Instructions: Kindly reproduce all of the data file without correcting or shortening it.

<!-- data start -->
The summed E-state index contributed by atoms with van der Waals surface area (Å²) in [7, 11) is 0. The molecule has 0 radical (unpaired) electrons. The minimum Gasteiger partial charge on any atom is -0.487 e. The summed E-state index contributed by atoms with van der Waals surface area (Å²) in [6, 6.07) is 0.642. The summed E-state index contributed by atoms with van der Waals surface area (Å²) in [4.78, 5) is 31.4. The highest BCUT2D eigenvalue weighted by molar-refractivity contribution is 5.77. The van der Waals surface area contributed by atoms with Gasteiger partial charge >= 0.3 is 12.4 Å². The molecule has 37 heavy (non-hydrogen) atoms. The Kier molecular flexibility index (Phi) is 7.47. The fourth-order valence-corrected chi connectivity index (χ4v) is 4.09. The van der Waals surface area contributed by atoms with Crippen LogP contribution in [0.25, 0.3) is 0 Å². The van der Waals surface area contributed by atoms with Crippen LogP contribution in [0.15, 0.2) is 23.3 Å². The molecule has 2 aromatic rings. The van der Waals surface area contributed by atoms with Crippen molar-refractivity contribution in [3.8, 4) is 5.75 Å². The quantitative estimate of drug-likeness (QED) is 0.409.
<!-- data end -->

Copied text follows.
The summed E-state index contributed by atoms with van der Waals surface area (Å²) in [7, 11) is 0. The molecule has 0 radical (unpaired) electrons. The minimum Gasteiger partial charge on any atom is -0.487 e. The summed E-state index contributed by atoms with van der Waals surface area (Å²) in [6, 6.07) is 0.642. The summed E-state index contributed by atoms with van der Waals surface area (Å²) in [4.78, 5) is 31.4. The highest BCUT2D eigenvalue weighted by molar-refractivity contribution is 5.77. The van der Waals surface area contributed by atoms with Gasteiger partial charge >= 0.3 is 12.4 Å². The molecule has 37 heavy (non-hydrogen) atoms. The Kier molecular flexibility index (Phi) is 7.47. The fourth-order valence-corrected chi connectivity index (χ4v) is 4.09. The van der Waals surface area contributed by atoms with Crippen LogP contribution in [0.25, 0.3) is 0 Å². The van der Waals surface area contributed by atoms with Crippen LogP contribution in [0.15, 0.2) is 23.3 Å². The molecule has 2 aromatic rings. The van der Waals surface area contributed by atoms with Crippen molar-refractivity contribution in [3.8, 4) is 5.75 Å². The quantitative estimate of drug-likeness (QED) is 0.409.